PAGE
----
Supreme Court Justice Sotomayor Talks Justice, Civic Engagement at Radcliffe Day


Church Says It Did Not Authorize ‘People’s Commencement’ Protest After Harvard Graduation Walkout


‘Welcome to the Battlefield’: Maria Ressa Talks Tech, Fascism in Harvard Commencement Address


In Photos: Harvard’s 373rd Commencement Exercises


Rabbi Zarchi Confronted Maria Ressa, Walked Off Stage Over Her Harvard Commencement Speech



Stillman Infirmary's busiest month, is March, but it has already passed the all-time record set last year by treating 1,340 cases since September. Andrew W. Contratto, assistant medical advisor, blamed most of the increase in sickness to the recent epidemic of flu, which accounted for about 300 cases.

As in the past, the majority of this year's cases are respiratory ailments, and come from the extraordinary neglect which students seem to show toward colds. Contratto stated, "If every one who caught a cold were to take a day off at once, and really try to cure himself, he would lose less time than if he tried to stay in classes and got worse, for the average stay in Stillman is 4 or 5 days."

Phone Calls

One of the biggest sources of annoyance to the Hygiene Department seems to be the large number of students who call up from their rooms, say that they feel too sick to go down to 15 Holyoke St., and ask for a doctor to come around to see them.

Granted that there are some cases where the student is really too sick to go to the doctor, usually the patient is only making extra work for the medical staff, Contratto pointed out. Travelling around, a doctor can only see a small fraction of the patients he can care for if they all come to him.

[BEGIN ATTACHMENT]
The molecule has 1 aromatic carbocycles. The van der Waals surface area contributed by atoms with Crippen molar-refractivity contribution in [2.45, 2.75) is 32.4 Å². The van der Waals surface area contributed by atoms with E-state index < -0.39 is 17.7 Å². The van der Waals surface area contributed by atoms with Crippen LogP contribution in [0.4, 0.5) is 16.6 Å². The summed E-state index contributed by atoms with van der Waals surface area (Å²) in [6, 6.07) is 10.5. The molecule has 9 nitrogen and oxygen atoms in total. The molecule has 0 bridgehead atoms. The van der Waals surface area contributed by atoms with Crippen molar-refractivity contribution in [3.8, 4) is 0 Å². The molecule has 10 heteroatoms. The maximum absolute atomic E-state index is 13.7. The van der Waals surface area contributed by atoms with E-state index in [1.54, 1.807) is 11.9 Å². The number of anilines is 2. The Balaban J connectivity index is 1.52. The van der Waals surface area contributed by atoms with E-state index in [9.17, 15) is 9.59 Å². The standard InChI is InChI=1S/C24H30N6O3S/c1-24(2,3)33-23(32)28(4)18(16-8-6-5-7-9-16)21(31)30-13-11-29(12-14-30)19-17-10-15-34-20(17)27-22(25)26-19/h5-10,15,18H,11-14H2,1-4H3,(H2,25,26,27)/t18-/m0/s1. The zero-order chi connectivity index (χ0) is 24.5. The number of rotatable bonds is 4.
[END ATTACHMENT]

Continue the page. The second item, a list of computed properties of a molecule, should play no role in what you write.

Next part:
Other grievances are the food and medical service for men who are confined to their rooms when Stillman is overflowing. The Hygiene Department has found that the invalid at home takes a great deal longer to recuperate than the one who is treated in the infirmary.

Contratto is enthusiastic about the University's health program, and feels that Harvard students get more care per dollar under the present system than members of any other college. In spite of the annual groans which accompany the payment of the $20 medical fee, he maintains that although the student does not use up all of his deposit, he gains in the long run, since the cost of a private physician would be considerably higher. If he is one of the few who contract serious diseases, he will certainly benefit.

A sizeable point of the appropriation for medical necessities goes to physical exams, and as each of the 2000 yearly exams costs $5, the Hygiene Department is deprived of a large part of the money which it collects.

Want to keep up with breaking news? Subscribe to our email newsletter.